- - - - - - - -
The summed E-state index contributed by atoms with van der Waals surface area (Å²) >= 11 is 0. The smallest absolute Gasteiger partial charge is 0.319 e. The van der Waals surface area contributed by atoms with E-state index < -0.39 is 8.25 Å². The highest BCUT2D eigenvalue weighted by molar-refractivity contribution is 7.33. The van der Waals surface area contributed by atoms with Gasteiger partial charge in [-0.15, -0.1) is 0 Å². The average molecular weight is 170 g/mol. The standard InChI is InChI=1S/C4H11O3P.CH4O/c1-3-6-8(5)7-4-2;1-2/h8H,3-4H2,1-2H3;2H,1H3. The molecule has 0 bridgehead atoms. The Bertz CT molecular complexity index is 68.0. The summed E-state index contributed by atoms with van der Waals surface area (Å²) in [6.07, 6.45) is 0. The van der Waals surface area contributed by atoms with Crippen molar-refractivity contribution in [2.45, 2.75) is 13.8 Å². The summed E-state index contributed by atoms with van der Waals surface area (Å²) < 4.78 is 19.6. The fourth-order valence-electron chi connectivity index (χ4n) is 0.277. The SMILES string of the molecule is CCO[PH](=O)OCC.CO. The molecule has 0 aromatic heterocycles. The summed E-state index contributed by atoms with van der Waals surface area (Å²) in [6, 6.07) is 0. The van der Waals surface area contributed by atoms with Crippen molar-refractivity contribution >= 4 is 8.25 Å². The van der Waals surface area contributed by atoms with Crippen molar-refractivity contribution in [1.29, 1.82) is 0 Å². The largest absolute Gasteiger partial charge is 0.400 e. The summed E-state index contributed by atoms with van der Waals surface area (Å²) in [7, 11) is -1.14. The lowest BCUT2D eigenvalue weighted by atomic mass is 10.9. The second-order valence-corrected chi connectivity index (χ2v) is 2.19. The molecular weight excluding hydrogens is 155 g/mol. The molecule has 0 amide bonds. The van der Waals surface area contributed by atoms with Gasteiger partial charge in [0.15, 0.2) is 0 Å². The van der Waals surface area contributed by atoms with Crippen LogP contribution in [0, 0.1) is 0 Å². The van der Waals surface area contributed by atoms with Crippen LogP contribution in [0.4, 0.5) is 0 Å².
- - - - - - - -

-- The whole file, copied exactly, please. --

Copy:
The summed E-state index contributed by atoms with van der Waals surface area (Å²) >= 11 is 0. The smallest absolute Gasteiger partial charge is 0.319 e. The van der Waals surface area contributed by atoms with E-state index < -0.39 is 8.25 Å². The highest BCUT2D eigenvalue weighted by molar-refractivity contribution is 7.33. The van der Waals surface area contributed by atoms with Gasteiger partial charge in [-0.15, -0.1) is 0 Å². The average molecular weight is 170 g/mol. The standard InChI is InChI=1S/C4H11O3P.CH4O/c1-3-6-8(5)7-4-2;1-2/h8H,3-4H2,1-2H3;2H,1H3. The molecule has 0 bridgehead atoms. The Bertz CT molecular complexity index is 68.0. The summed E-state index contributed by atoms with van der Waals surface area (Å²) in [6.07, 6.45) is 0. The van der Waals surface area contributed by atoms with Crippen molar-refractivity contribution in [2.45, 2.75) is 13.8 Å². The summed E-state index contributed by atoms with van der Waals surface area (Å²) < 4.78 is 19.6. The fourth-order valence-electron chi connectivity index (χ4n) is 0.277. The SMILES string of the molecule is CCO[PH](=O)OCC.CO. The molecule has 0 aromatic heterocycles. The summed E-state index contributed by atoms with van der Waals surface area (Å²) in [6, 6.07) is 0. The van der Waals surface area contributed by atoms with Crippen molar-refractivity contribution >= 4 is 8.25 Å². The van der Waals surface area contributed by atoms with Crippen molar-refractivity contribution in [1.29, 1.82) is 0 Å². The largest absolute Gasteiger partial charge is 0.400 e. The summed E-state index contributed by atoms with van der Waals surface area (Å²) in [7, 11) is -1.14. The lowest BCUT2D eigenvalue weighted by atomic mass is 10.9. The second-order valence-corrected chi connectivity index (χ2v) is 2.19. The molecular weight excluding hydrogens is 155 g/mol. The molecule has 0 amide bonds. The van der Waals surface area contributed by atoms with Gasteiger partial charge in [0.15, 0.2) is 0 Å². The van der Waals surface area contributed by atoms with Crippen LogP contribution in [0, 0.1) is 0 Å². The van der Waals surface area contributed by atoms with Crippen LogP contribution in [0.4, 0.5) is 0 Å².